(JTA) — In the Trump era, even the deporting of Nazis can’t bring Americans together.
But they weren’t as quick as the administration itself, whose news release Monday announcing the deportation was explicit in commending President Donald Trump for making Palij’s expulsion a priority while noting that “past administrations were unsuccessful in removing Palij.”
@realDonaldTrump got the job done!” White House press secretary Sarah Huckabee Sanders tweeted.
Presidents are seldom shy in taking credit where credit is due, and in this case it is certainly due: Palij lied about his Nazi past when he entered the country in 1949 and became a citizen in 1957. He later admitted that he was trained by the SS and served as an armed guard at the adjacent Trawniki forced-labor camp, where Jews were shot en masse (Trawniki’s functions shifted over the course of the war). Even if his role was only to prevent their escape, that constitutes a war crime.
ABC News reported that Trump told U.S. Ambassador to Germany Richard Grenell to make Palij’s deportation “his No. 1 priority when he got to Berlin,” which had to agree to take the deportee.
But nothing escapes politicization in these polarized times, and Monday’s announcement was no exception. Critics of Immigration and Customs Enforcement pointed out that the announcement arrived only hours after a special ceremony at the White House honoring the agency. These critics said the timing was intended to deflect the intense scrutiny of the agency’s aggressive tactics in removing undocumented immigrants, regardless of their criminal records. Some Democrats have called for abolishing ICE and refocusing immigration enforcement efforts on undocumented immigrants who come to the attention of law enforcement.
“My father denaturalized and deported Nazis for a living and he didn’t need a xenophobic goon squad to do it,” tweeted BuzzFeed reporter Joe Bernstein, whose father, Mike, served as assistant deputy director of the Office of Special Investigations, the Justice Department’s Nazi-hunting unit. “The men and women of OSI would be disgusted by using deportations as a political stunt.”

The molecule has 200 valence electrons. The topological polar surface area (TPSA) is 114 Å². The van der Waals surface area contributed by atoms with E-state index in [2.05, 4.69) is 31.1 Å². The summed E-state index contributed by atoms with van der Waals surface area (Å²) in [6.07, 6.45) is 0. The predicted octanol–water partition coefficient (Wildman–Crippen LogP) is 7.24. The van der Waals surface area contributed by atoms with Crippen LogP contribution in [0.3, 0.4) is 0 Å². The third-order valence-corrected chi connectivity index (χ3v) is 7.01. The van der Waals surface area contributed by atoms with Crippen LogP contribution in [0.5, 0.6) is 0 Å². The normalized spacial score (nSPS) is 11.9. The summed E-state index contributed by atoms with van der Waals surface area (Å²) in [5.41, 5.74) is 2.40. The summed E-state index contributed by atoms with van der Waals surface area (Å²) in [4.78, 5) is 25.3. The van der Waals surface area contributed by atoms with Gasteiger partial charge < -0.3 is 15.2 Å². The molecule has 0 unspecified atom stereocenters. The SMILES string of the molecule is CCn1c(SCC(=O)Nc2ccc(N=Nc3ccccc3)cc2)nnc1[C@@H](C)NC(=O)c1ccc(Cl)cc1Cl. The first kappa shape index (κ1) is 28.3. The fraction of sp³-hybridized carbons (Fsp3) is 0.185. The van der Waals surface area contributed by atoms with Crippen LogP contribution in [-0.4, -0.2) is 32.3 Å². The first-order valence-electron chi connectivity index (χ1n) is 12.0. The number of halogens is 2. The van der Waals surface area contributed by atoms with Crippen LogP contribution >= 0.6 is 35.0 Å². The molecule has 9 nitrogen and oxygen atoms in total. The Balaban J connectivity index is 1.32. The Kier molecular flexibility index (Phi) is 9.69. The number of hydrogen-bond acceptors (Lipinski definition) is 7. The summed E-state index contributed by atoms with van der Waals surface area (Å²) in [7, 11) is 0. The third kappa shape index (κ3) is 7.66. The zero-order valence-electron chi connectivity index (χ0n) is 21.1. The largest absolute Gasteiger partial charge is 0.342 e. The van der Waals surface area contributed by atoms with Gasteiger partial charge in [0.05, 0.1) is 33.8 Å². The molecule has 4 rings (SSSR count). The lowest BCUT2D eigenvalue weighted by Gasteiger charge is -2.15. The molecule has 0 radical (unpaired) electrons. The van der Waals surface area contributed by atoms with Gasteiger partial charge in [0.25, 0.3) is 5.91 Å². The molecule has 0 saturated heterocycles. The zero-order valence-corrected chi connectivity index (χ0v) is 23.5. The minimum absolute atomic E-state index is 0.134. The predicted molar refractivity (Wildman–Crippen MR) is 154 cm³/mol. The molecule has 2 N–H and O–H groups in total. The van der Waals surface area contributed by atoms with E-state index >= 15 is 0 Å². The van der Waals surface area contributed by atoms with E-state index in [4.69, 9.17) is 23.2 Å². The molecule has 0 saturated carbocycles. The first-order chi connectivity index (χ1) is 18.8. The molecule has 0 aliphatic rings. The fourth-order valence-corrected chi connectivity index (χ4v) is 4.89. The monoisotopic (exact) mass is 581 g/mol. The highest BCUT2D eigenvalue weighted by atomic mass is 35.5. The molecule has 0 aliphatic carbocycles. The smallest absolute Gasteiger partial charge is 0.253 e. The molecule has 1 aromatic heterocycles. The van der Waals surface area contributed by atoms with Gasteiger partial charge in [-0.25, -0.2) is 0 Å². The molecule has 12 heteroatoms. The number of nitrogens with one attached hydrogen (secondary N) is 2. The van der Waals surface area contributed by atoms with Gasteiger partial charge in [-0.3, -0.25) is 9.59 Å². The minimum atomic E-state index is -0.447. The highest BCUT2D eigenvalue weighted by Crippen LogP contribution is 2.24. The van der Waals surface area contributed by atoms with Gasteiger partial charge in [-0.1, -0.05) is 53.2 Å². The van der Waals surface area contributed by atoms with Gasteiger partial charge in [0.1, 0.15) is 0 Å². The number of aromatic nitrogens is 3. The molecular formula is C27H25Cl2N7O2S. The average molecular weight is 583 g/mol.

“Palij’s deportation was ordered in 2004, the hold-up had to do with him being stateless, and past admins removed dozens of original Nazis, all of whom are now very old or dead,” journalist Jonathan M. Katz tweeted.
“[I]t is not hard to see a malign political motive in the White House’s press campaign surrounding the deportation,” Josh Marshall of the liberal Talking Points Memo wrote.
Republican’s seized on the Palij announcement, meanwhile, to defend the agency and the president.
@ICEgov for apprehending an ACTUAL Nazi & deporting him. This would be a good occasion for radical Democrats to reconsider their ill-advised attacks [on] brave @ICEgov officers,” tweeted Sen. Tom Cotton, R-Ark., one of ICE’s most outspoken proponents in the Senate. His use of “ACTUAL” presumably referred to some left-wing attacks comparing ICE officers to Nazis.
Conservative provocateur Glenn Beck took a similar tack.
“ICE deports White Nazi? I thought they were white supremacists? Facts can be stubborn things,” he tweeted.
James Hasson, a law student and frequent contributor to the conservative media, tweeted: “ICE arresting and deporting an actual Nazi labor camp guard seems a tad inconvenient for the whole ‘ICE is a bunch of literal Nazis’ narrative.”
Beyond the political scorekeeping, some observers sought to make some substantive points.
Marshall also wanted to talk policy, not politics, specifically about whether aggressive attempts to strip the citizenship of naturalized citizens violate a tradition that treats all citizens the same.
“Few of us would disagree that former Nazis who participated in war crimes should not be given refuge or citizenship in the US,” Marshall wrote. “But denaturalization is extreme and fraught device which should be employed only in the most extreme circumstances.”
Whether you agree or not, Marshall’s argument can’t be reduced to a tweet. So it is unlikely that anyone will pay attention.